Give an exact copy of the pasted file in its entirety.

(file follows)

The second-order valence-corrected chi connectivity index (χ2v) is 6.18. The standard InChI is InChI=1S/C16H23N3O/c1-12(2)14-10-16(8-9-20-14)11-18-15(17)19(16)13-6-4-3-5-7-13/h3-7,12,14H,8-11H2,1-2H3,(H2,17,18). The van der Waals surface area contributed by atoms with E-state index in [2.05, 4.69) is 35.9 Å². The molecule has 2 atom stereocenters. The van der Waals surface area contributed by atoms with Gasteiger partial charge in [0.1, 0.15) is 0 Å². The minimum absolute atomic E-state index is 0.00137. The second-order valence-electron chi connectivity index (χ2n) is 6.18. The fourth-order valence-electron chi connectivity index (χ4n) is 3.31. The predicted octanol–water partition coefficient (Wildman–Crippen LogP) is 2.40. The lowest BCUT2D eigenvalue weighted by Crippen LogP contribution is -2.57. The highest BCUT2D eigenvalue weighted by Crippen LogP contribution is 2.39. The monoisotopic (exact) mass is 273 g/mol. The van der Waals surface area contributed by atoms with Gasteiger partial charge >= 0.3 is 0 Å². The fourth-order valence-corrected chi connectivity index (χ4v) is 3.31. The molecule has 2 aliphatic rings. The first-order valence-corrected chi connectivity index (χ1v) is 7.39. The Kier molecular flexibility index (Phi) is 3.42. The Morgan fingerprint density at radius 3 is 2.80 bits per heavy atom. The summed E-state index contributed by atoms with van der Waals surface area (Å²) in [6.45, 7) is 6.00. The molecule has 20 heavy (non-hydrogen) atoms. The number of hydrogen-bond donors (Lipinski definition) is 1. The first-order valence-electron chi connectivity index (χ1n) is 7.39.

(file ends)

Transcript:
The second-order valence-corrected chi connectivity index (χ2v) is 6.18. The standard InChI is InChI=1S/C16H23N3O/c1-12(2)14-10-16(8-9-20-14)11-18-15(17)19(16)13-6-4-3-5-7-13/h3-7,12,14H,8-11H2,1-2H3,(H2,17,18). The van der Waals surface area contributed by atoms with E-state index in [2.05, 4.69) is 35.9 Å². The molecule has 2 atom stereocenters. The van der Waals surface area contributed by atoms with Gasteiger partial charge in [0.1, 0.15) is 0 Å². The minimum absolute atomic E-state index is 0.00137. The second-order valence-electron chi connectivity index (χ2n) is 6.18. The fourth-order valence-electron chi connectivity index (χ4n) is 3.31. The predicted octanol–water partition coefficient (Wildman–Crippen LogP) is 2.40. The lowest BCUT2D eigenvalue weighted by Crippen LogP contribution is -2.57. The highest BCUT2D eigenvalue weighted by Crippen LogP contribution is 2.39. The monoisotopic (exact) mass is 273 g/mol. The van der Waals surface area contributed by atoms with Gasteiger partial charge >= 0.3 is 0 Å². The fourth-order valence-corrected chi connectivity index (χ4v) is 3.31. The molecule has 2 aliphatic rings. The first-order valence-corrected chi connectivity index (χ1v) is 7.39. The Kier molecular flexibility index (Phi) is 3.42. The Morgan fingerprint density at radius 3 is 2.80 bits per heavy atom. The summed E-state index contributed by atoms with van der Waals surface area (Å²) in [6.45, 7) is 6.00. The molecule has 20 heavy (non-hydrogen) atoms. The number of hydrogen-bond donors (Lipinski definition) is 1. The first-order valence-electron chi connectivity index (χ1n) is 7.39.